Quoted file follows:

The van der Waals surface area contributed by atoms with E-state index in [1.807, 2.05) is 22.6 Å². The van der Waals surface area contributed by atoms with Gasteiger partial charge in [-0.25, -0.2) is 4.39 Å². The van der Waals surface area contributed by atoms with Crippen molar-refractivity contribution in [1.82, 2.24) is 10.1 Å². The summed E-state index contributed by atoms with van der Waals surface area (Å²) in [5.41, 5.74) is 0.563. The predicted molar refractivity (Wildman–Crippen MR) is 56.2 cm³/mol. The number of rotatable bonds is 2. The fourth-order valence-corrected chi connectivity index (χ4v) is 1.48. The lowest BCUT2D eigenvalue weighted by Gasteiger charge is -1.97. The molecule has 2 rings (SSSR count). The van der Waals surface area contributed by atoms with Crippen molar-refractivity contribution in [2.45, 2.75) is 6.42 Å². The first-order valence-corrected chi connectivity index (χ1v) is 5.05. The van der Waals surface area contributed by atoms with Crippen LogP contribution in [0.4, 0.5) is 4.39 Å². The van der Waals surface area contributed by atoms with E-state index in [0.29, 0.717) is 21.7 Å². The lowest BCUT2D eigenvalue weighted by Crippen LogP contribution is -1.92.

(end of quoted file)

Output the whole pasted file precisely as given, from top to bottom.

The van der Waals surface area contributed by atoms with E-state index in [1.807, 2.05) is 22.6 Å². The van der Waals surface area contributed by atoms with Gasteiger partial charge in [-0.25, -0.2) is 4.39 Å². The van der Waals surface area contributed by atoms with Crippen molar-refractivity contribution in [1.82, 2.24) is 10.1 Å². The summed E-state index contributed by atoms with van der Waals surface area (Å²) in [5.41, 5.74) is 0.563. The predicted molar refractivity (Wildman–Crippen MR) is 56.2 cm³/mol. The number of rotatable bonds is 2. The fourth-order valence-corrected chi connectivity index (χ4v) is 1.48. The lowest BCUT2D eigenvalue weighted by Gasteiger charge is -1.97. The molecule has 2 rings (SSSR count). The van der Waals surface area contributed by atoms with Crippen molar-refractivity contribution in [2.45, 2.75) is 6.42 Å². The first-order valence-corrected chi connectivity index (χ1v) is 5.05. The van der Waals surface area contributed by atoms with Crippen LogP contribution in [0.4, 0.5) is 4.39 Å². The van der Waals surface area contributed by atoms with E-state index in [0.29, 0.717) is 21.7 Å². The lowest BCUT2D eigenvalue weighted by Crippen LogP contribution is -1.92.